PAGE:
Artist: Anni Laakso, Title: Folly. Installation view by Yehia Eweis.

Sculpture with purpose built entrance through window and an inner space shown at Exhibition Laboratory, Helsinki, 2016.

This joint research cell aims at initiating processes that make societal, communal and artistic collaboration possible. The cell consists of two associated halves that collaborate with the aim to locate and disseminate shareable outcomes. Following an episodic structure, we visit each other, invite artists and activists in order to follow diverse themes, methods and concepts. We investigate spatial, temporal and performative operations and ask how they activate epistemic, aesthetic and collective processes. We are keen to alter intentions and disrupt perpetual practices.

 

Disruptive processes starts with akcg (anna kindgren and carina gunnars), Minna Heikinaho, Jaana Kokko, Geir Tore Holm, Søssa Jørgensen, Anni Laakso, Pia Lindy, Mari Martin, Lena Séraphin and Paula Tella.

 

AIRA initiators are Harri Laakso, Maiju Loukola, Susanna Helke, Liisa Ikonen and Marko Karo.

Cemetery Archipelago will investigate the ways in which mortality is figured in the spaces, material processes, practices and symbolic production of the Venetian archipelago. The basic point of departure is that the morphology of multiple liminalities constitutive of the Venetian lagoon, operates as a dynamic and unstable constellation of land and sea, and as a motile encounter of human and non-human agencies, and so provides a highly particularised site for the figuring of death. This enquiry is conceived in five acts: A survey of the different imaginaries of mortality in human and non-human systems, an exposition of a synthesis of materials thus gathered, production of image, text, sound, and vocalisation at key sites within the lagoon, a seminar on migrancy and mortality, and a collective vocal performance work in the pavilion and at other sites within the lagoon.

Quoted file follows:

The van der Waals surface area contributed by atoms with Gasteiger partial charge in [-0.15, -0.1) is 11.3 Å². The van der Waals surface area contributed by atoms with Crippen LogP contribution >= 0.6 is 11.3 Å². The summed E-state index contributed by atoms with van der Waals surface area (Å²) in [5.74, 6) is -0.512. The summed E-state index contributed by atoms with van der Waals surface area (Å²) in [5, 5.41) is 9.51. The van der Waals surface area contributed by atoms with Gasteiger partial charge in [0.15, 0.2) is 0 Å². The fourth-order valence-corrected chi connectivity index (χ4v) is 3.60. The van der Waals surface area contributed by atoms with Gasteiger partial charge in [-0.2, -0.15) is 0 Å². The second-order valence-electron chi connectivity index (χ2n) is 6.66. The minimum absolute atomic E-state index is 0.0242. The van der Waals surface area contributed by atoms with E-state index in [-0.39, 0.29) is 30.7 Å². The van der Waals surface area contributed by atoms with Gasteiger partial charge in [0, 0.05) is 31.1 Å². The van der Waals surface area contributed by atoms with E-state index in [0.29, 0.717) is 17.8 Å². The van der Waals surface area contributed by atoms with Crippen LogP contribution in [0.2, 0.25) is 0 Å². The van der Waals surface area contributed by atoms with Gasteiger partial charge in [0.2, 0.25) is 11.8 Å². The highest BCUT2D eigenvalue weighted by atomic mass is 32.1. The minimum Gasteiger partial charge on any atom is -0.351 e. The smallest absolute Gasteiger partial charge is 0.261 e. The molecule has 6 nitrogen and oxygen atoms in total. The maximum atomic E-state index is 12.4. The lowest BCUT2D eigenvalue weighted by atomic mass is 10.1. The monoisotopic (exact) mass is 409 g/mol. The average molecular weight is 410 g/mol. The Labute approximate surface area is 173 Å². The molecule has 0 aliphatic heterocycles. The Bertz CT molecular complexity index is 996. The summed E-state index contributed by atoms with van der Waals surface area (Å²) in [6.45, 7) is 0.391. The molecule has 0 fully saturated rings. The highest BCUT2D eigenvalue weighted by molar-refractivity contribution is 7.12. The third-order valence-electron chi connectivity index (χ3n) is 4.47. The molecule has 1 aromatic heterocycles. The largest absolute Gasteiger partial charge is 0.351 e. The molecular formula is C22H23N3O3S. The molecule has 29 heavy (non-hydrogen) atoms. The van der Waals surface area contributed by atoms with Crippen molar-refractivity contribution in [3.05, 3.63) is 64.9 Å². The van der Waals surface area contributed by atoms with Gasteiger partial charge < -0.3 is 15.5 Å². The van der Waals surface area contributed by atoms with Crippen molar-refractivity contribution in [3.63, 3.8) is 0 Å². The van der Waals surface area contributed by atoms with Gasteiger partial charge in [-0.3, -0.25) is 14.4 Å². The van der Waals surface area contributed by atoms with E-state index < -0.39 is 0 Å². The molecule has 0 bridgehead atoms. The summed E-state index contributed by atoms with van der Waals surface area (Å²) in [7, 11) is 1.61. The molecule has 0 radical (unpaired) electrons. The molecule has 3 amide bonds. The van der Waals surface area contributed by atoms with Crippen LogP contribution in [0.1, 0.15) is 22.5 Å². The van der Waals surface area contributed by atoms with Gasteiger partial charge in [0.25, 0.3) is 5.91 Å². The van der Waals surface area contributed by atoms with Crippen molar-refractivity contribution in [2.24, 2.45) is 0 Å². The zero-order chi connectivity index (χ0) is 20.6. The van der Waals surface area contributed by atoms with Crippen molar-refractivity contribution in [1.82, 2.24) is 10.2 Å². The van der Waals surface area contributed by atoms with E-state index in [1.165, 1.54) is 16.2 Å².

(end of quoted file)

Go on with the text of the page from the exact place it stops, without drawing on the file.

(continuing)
Cell initiators:

 

Mick Wilson & researchers attached to Valand Academy

Kyungho Ko, Reflection-Shelter, Installation, 2018

Medium: trailer, VR, video(13' 27"), LED, projector, CPU

The idea of this research initiative around “shelters” emerged from the artists’ participation in interdisciplinary research-based colloquiums that were held during the past three years, in conjunction with the Research Center of the Arts at Hongik University and the Interlab, a multidisciplinary research group consisting of visual artists/curators, architects, engineers and philosophers. Following a thread of questioning that emerged out of these discursive events, the artists inquire into South Korea’s “compressed and rapid modernization” after the Korean War that led to the dominance of high-rise apartment cultures and function-oriented urban planning. Because of the primary focus on the efficient and rapid accumulation of capital in the urban space, the history of urban development has often run counter to the “safety and protection” of residents in the urban environment, building structures that rather distress subjectivity than provide “shelters” that are human-centered.

 

Cell initiator:

 

Shim Chung, Hongik University, South Korea